President Biden signed a sweeping artificial intelligence executive order Monday, wielding the force of agencies across the federal government and invoking broad emergency powers to harness the potential and tackle the risks of what he called the “most consequential technology of our time.”
The sprawling effort marks the U.S. government’s most ambitious attempt to spur innovation and address concerns that the burgeoning technology could exacerbate bias, displace workers, and undermine national security.
“One thing is clear: To realize the promise of AI and avoid the risk, we need to govern this technology,” Biden said during a White House address ahead of the signing Monday, calling the order the “most significant action any government anywhere in the world has ever taken on AI safety, security and trust.”
The order arrives as policymakers and regulators globally consider new measures to oversee and bolster the technology’s deployment, but also as attempts to pass comprehensive AI legislation in Congress remain in their infancy, limiting federal government leaders to enforcing existing protections and following executive action.
The order tackles a broad array of issues, placing new safety obligations on AI developers and calling on a slew of federal agencies to mitigate the technology’s risks while evaluating their own use of the tools, according to a summary provided by the White House.
The order requires that companies building the most advanced AI systems perform safety tests, a practice called “red teaming,” and notify the government of the results before rolling out their products. The order uses the Defense Production Act — a 1950 law that has been leveraged in recent crises including the coronavirus pandemic and the baby formula shortage — to require that companies share red-teaming results with the government.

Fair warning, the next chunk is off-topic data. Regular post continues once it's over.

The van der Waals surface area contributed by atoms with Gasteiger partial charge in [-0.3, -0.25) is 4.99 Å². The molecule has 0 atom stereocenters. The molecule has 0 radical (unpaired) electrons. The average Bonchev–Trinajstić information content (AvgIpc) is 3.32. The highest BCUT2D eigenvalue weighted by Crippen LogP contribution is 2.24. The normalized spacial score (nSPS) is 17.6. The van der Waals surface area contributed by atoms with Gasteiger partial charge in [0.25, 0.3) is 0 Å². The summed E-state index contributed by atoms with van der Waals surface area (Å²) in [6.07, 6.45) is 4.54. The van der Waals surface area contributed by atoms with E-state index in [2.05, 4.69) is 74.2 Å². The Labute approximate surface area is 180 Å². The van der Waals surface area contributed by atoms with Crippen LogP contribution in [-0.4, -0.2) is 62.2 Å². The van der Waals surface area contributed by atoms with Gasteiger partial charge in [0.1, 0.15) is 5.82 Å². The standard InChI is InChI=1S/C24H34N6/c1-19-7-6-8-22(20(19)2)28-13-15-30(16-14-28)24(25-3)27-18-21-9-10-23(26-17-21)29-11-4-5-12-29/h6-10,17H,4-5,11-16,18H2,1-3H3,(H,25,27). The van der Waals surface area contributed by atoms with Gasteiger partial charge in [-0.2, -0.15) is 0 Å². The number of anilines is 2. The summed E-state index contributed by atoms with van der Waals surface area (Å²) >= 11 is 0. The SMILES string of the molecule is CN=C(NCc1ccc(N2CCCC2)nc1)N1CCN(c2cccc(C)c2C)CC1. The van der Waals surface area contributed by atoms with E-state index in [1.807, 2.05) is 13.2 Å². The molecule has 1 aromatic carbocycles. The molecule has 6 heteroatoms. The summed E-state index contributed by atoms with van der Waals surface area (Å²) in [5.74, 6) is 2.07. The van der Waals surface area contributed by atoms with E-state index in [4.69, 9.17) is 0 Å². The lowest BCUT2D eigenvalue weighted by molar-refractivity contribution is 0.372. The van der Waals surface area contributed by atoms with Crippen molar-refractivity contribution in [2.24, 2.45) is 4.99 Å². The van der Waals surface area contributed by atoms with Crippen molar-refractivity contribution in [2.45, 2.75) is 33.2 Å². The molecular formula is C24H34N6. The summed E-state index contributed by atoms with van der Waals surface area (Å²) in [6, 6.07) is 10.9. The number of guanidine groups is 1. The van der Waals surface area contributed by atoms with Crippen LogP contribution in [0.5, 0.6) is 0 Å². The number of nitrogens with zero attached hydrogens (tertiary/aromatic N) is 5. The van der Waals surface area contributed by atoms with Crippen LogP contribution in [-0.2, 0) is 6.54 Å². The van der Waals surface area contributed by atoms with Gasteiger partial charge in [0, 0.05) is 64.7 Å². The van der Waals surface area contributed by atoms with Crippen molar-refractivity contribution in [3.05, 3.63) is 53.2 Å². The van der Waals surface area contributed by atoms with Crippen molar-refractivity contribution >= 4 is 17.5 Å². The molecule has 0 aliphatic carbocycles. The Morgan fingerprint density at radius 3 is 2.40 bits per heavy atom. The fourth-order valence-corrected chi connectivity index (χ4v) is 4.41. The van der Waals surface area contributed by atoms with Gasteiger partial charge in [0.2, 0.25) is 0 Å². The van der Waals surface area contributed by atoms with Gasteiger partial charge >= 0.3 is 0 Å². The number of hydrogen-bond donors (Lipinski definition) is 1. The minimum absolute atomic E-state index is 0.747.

Biden said the powers are typically reserved for “the most urgent moments” such as times of war and that he planned to use the “same authority to make companies prove that their most powerful systems are safe before allowing them to be used.”
The order harnesses federal purchasing power, directing the government to use risk management practices when using AI that has the potential to impact people’s rights or safety, according to a draft of the order viewed by The Washington Post. Agencies will be required to continuously monitor and evaluate deployed AI, according to the draft.
The order also directs the government to develop standards for companies to label AI-generated content, often referred to as watermarking, and calls on various agencies to grapple with how the technology could disrupt sectors including education, health services, and defense.
The order comes amid a flurry of efforts to craft new laws, conduct consumer protection probes and collaborate with international regulators to curb the risks of AI. The action will have broad implications for almost every agency within the federal government, along with a host of Silicon Valley companies racing to build advanced AI systems.
Implementing the order marks a significant test for the Biden administration, which has struggled to live up to promises of crafting guardrails for powerful Silicon Valley companies. Biden and Vice President Harris have pledged since they were on the campaign trail to address competition in tech and the harms of social media, signaling an intention to take a tougher line against the tech industry than the Obama administration did.